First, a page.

I have an article in this morning's Los Angeles Times that elaborates on my earlier post about how Hillary is becoming more acceptable to at least a few opinionmakers on the right.
Let me anticipate one criticism I always get when I talk about how Bill Clinton's administration ended up being pretty good on economic policy. I am told that is only because the Republicans got control of Congress in 1994 and thereafter checked his excesses, such as the effort to nationalize health care that was run by Hillary.
This is quite true. Left to his own devices with a Democratic Congress for 8 years, I have no doubt that Bill would have been a far worse president from a conservative viewpoint. This is why I have been harping on the dismal chances the Republicans have for keeping the White House. If they recognize that this just isn't going to happen, then maybe the party can pour some extra resources into some congressional races and try to win seats that were lost in 2006.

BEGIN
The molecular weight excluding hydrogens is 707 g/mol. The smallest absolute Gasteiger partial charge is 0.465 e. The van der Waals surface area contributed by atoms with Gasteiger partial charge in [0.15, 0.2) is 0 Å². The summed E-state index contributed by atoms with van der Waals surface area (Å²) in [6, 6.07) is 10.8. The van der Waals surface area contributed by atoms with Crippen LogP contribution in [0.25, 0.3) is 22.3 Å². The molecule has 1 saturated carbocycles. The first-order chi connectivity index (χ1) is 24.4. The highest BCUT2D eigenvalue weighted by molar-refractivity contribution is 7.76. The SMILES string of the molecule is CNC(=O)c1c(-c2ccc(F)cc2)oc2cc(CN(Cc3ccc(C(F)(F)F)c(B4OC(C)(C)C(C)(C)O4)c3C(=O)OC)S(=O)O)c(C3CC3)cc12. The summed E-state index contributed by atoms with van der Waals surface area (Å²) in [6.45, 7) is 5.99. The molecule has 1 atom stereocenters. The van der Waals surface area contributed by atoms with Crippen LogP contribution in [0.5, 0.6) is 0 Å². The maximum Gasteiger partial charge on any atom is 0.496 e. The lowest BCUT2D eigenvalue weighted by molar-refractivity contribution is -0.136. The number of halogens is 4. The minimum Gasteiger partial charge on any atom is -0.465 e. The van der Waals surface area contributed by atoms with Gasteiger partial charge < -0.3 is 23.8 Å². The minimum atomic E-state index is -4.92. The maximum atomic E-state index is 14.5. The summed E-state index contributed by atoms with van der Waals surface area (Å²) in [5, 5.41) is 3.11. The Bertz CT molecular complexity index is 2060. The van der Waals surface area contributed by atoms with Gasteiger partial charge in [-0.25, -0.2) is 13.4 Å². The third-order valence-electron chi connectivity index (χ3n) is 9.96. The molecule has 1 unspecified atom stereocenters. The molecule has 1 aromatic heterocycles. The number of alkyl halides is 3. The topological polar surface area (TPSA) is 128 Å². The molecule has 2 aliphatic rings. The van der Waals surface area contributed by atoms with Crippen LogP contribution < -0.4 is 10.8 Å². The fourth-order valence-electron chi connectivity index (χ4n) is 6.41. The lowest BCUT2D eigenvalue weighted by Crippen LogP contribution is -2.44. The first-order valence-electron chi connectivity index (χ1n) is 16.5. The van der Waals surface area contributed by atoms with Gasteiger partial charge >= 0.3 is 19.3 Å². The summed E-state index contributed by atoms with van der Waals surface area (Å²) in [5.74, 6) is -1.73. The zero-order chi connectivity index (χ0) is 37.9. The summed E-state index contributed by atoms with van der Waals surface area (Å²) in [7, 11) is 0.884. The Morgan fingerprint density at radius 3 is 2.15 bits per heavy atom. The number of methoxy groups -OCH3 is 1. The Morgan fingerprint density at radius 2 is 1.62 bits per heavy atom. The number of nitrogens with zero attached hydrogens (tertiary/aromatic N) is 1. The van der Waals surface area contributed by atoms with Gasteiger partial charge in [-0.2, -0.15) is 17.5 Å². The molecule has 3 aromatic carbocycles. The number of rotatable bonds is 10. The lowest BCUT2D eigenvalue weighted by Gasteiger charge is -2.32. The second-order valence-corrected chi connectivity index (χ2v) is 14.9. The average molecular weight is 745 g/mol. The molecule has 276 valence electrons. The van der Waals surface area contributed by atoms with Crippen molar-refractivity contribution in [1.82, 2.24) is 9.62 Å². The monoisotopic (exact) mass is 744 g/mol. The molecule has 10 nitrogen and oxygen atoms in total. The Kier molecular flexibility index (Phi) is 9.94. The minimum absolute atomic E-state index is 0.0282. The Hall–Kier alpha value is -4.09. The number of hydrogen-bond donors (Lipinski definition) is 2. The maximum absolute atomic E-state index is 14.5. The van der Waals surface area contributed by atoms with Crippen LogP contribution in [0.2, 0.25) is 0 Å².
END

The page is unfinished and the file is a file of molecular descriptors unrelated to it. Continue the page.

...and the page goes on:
Earlier, I quoted political scientist Larry Sabato as saying--correctly in my view--that the American people like gridlock. They don't trust either party to run the whole show. And frankly, the 2000-2006 experience of a Republican Congress and a Republican president is strong evidence in favor of divided party control.
Therefore, if Republicans were to run a national campaign reminding voters that the best economic times we've had in living memory came when we had a Democratic president and a Republican Congress, I think it could persuade a lot of voters to split their votes. If, on the other hand, Republicans insist of believing that they can hold the White House and put all their eggs in that basket, then we could have a nightmare scenario where Democrats in Congress are free to enact bad legislation with no restraint.
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